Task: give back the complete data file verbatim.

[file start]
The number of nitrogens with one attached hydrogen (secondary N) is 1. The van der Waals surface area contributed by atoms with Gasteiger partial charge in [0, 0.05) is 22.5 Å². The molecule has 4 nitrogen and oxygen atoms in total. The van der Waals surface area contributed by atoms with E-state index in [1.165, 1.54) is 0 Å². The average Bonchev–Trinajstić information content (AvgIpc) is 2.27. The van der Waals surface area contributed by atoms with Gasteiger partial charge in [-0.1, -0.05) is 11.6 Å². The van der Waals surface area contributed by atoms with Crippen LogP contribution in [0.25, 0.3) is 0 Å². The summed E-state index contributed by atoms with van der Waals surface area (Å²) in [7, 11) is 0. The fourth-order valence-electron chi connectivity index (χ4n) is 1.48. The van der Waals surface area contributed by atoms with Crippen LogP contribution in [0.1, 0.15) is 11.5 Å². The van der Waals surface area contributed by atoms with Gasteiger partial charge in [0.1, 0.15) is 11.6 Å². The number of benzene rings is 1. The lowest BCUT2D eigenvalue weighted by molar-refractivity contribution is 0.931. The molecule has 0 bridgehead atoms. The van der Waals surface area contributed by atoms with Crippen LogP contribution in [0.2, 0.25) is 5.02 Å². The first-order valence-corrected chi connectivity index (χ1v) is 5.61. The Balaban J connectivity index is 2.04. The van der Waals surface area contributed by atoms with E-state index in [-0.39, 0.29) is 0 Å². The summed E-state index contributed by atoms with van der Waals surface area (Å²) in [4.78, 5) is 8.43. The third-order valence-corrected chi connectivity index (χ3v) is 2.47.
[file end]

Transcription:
The number of nitrogens with one attached hydrogen (secondary N) is 1. The van der Waals surface area contributed by atoms with Gasteiger partial charge in [0, 0.05) is 22.5 Å². The molecule has 4 nitrogen and oxygen atoms in total. The van der Waals surface area contributed by atoms with E-state index in [1.165, 1.54) is 0 Å². The average Bonchev–Trinajstić information content (AvgIpc) is 2.27. The van der Waals surface area contributed by atoms with Gasteiger partial charge in [-0.1, -0.05) is 11.6 Å². The van der Waals surface area contributed by atoms with Crippen LogP contribution in [0.25, 0.3) is 0 Å². The summed E-state index contributed by atoms with van der Waals surface area (Å²) in [7, 11) is 0. The fourth-order valence-electron chi connectivity index (χ4n) is 1.48. The van der Waals surface area contributed by atoms with Crippen LogP contribution in [0.1, 0.15) is 11.5 Å². The van der Waals surface area contributed by atoms with Gasteiger partial charge in [0.1, 0.15) is 11.6 Å². The number of benzene rings is 1. The lowest BCUT2D eigenvalue weighted by molar-refractivity contribution is 0.931. The molecule has 0 bridgehead atoms. The van der Waals surface area contributed by atoms with Crippen LogP contribution in [0.2, 0.25) is 5.02 Å². The first-order valence-corrected chi connectivity index (χ1v) is 5.61. The Balaban J connectivity index is 2.04. The van der Waals surface area contributed by atoms with E-state index in [-0.39, 0.29) is 0 Å². The summed E-state index contributed by atoms with van der Waals surface area (Å²) in [4.78, 5) is 8.43. The third-order valence-corrected chi connectivity index (χ3v) is 2.47.